The United States is arguably the nation with the most to lose in space.  Our way of life has become dependent on satellites for everything from our televisions to navigation in our cars, and our nation’s potential enemies are not only aware of it, they’re planning for it.

In March, a Russian military satellite called the Kosmos 2499 was launched.  The rocket’s upper stage that carried its payload into orbit released the satellite just like every other launch, but that’s where comparisons to traditional satellites stop.  The satellite then proceeded to conduct a series of eleven close approaches to the rocket as they both orbited the Earth.  These approaches went on for months, the most recent of which occurred in July, and on at least one occasion, it would seem the satellite actually nudged the rocket.

This type of orbital maneuverability could be indicative of a weapons system designed to disturb or destroy satellites in Earth’s orbit.  Aside from maneuvers specific to the rocket that launched the satellite, U.S. Air Force officials have also indicated that the satellite has approached unidentified space debris, seemingly in an effort to test its ability to locate, close with, and manipulate other items circling the globe high above our heads.

This satellite, informally referred to as “Object E” among the personnel at Strategic Command’s Joint Space Operations Center at Vandenberg Air Force Base in California, is the second Russian military satellite to demonstrate this sort of orbital maneuvering capability.  Both satellites have been closely watched by the U.S. Air Force, as well as other interested governmental bodies.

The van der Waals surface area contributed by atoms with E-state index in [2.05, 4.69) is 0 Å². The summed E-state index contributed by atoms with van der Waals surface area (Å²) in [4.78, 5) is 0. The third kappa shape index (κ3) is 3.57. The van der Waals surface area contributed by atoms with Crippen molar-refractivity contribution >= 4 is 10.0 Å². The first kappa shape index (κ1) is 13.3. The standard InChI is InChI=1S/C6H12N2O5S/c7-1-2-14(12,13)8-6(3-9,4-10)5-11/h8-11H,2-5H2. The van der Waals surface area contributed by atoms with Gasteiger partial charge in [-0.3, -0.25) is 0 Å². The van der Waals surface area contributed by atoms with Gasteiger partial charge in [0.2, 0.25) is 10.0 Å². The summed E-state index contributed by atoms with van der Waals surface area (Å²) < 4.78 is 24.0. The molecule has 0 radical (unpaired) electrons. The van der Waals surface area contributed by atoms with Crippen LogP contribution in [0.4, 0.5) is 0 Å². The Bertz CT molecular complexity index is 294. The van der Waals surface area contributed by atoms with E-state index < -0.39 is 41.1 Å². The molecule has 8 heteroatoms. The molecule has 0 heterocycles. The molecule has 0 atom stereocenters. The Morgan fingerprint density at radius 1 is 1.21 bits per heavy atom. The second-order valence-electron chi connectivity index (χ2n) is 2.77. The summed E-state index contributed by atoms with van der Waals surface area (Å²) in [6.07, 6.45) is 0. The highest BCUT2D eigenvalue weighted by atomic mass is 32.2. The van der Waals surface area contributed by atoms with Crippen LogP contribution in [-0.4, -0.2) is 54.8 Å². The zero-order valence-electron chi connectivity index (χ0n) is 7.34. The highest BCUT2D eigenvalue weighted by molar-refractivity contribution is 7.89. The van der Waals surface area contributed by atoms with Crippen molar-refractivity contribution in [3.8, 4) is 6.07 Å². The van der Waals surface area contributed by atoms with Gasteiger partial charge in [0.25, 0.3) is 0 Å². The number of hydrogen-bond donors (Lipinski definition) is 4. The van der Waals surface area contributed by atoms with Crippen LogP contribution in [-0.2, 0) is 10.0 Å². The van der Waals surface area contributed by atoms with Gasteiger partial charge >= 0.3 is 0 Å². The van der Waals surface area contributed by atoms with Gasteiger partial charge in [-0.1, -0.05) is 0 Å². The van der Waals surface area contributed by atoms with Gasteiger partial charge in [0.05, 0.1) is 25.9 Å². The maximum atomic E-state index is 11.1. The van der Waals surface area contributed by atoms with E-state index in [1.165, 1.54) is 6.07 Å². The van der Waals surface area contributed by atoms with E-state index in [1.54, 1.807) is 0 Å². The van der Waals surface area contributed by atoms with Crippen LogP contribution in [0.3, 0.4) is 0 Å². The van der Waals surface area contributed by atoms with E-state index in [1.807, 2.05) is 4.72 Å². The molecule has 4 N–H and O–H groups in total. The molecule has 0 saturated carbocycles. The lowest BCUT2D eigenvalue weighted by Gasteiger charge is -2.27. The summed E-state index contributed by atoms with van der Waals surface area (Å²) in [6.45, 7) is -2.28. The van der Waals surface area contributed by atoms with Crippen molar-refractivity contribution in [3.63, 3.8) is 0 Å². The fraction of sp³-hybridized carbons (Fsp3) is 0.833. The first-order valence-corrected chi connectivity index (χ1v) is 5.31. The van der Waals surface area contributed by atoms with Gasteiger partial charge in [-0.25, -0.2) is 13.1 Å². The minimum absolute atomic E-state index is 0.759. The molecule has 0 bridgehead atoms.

Attempts by the U.S. Government to contact Moscow about these satellites have been met with no response, prompting some to believe that they were designed with offensive operations in mind.  While these satellites are extremely slow moving in order to safely approach other orbiting debris or equipment, most U.S. satellites have no evasive or defensive capabilities that could prevent Russia’s autonomous satellite hunter from engaging or even destroying them.

Although there have been no clear signs that these satellites were developed specifically to attack other satellites, they clearly have the potential ability to do so.  A technical adviser at the Secure World Foundation, which is a nonprofit organization dedicated to space sustainability, pointed out earlier this year that the Kosmos 2499 platform bares an incredible resemblance to the Cold War era Russian Naryad, which was an anti-satellite weapon system shelved in the 1980s by the communist nation.

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China’s Shiyan satellites raised similar questions in 2013, when three of them were launched together and proceeded to engage in orbital corrections, followed by more dramatic maneuvers and finally a rendezvous with a completely different type of Chinese satellite using a prototype manipulator arm.  China claimed that these satellites, as well as the others they’ve launched since, were designed for use capturing and studying orbiting debris, but China’s unwillingness to reveal research about the missions with the international community has raised eyebrows and concerns among U.S. officials.

“Since space systems are largely dual use, it should not be surprising that there would be interest in the ability to maneuver satellites in close proximity … but neither should there be blithe assumptions that this is necessarily for solely peaceful ends,” said Dean Cheng, a research fellow on Chinese political and security affairs at the Heritage Foundation in Washington, D.C.